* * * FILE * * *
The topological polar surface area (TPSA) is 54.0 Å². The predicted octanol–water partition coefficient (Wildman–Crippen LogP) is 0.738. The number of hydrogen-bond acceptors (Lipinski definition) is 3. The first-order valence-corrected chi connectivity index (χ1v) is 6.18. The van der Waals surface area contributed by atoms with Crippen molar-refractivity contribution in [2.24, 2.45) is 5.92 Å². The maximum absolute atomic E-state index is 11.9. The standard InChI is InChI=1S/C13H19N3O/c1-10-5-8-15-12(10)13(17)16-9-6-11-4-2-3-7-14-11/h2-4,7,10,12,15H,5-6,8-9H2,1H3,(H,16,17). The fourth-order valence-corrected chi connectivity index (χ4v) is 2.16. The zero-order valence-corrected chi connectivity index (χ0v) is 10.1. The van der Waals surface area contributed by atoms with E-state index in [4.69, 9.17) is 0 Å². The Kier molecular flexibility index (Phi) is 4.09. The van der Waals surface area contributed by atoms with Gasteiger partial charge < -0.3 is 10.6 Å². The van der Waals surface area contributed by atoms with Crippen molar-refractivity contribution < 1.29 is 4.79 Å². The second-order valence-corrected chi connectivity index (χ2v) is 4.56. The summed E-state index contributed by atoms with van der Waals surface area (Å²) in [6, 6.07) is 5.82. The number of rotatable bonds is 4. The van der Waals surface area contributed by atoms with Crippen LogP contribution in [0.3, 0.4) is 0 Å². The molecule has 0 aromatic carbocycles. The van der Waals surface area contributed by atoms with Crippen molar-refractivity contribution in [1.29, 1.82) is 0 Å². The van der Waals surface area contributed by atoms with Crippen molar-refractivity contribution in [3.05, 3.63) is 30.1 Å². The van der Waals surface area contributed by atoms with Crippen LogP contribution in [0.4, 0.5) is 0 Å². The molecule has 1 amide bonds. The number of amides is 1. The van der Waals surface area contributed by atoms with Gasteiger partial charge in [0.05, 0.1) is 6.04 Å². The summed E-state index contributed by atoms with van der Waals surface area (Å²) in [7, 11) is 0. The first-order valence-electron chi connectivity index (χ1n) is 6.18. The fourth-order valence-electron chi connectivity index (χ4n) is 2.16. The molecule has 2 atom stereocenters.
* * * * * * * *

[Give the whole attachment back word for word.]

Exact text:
The topological polar surface area (TPSA) is 54.0 Å². The predicted octanol–water partition coefficient (Wildman–Crippen LogP) is 0.738. The number of hydrogen-bond acceptors (Lipinski definition) is 3. The first-order valence-corrected chi connectivity index (χ1v) is 6.18. The van der Waals surface area contributed by atoms with Crippen molar-refractivity contribution in [2.24, 2.45) is 5.92 Å². The maximum absolute atomic E-state index is 11.9. The standard InChI is InChI=1S/C13H19N3O/c1-10-5-8-15-12(10)13(17)16-9-6-11-4-2-3-7-14-11/h2-4,7,10,12,15H,5-6,8-9H2,1H3,(H,16,17). The fourth-order valence-corrected chi connectivity index (χ4v) is 2.16. The zero-order valence-corrected chi connectivity index (χ0v) is 10.1. The van der Waals surface area contributed by atoms with E-state index in [4.69, 9.17) is 0 Å². The Kier molecular flexibility index (Phi) is 4.09. The van der Waals surface area contributed by atoms with Gasteiger partial charge < -0.3 is 10.6 Å². The van der Waals surface area contributed by atoms with Crippen molar-refractivity contribution < 1.29 is 4.79 Å². The second-order valence-corrected chi connectivity index (χ2v) is 4.56. The summed E-state index contributed by atoms with van der Waals surface area (Å²) in [6, 6.07) is 5.82. The number of rotatable bonds is 4. The van der Waals surface area contributed by atoms with Crippen LogP contribution in [0.3, 0.4) is 0 Å². The molecule has 0 aromatic carbocycles. The van der Waals surface area contributed by atoms with Crippen molar-refractivity contribution in [1.29, 1.82) is 0 Å². The van der Waals surface area contributed by atoms with Crippen molar-refractivity contribution in [3.05, 3.63) is 30.1 Å². The van der Waals surface area contributed by atoms with Crippen LogP contribution in [0.4, 0.5) is 0 Å². The molecule has 1 amide bonds. The number of amides is 1. The van der Waals surface area contributed by atoms with Gasteiger partial charge in [0.05, 0.1) is 6.04 Å². The summed E-state index contributed by atoms with van der Waals surface area (Å²) in [7, 11) is 0. The first-order valence-electron chi connectivity index (χ1n) is 6.18. The fourth-order valence-electron chi connectivity index (χ4n) is 2.16. The molecule has 2 atom stereocenters.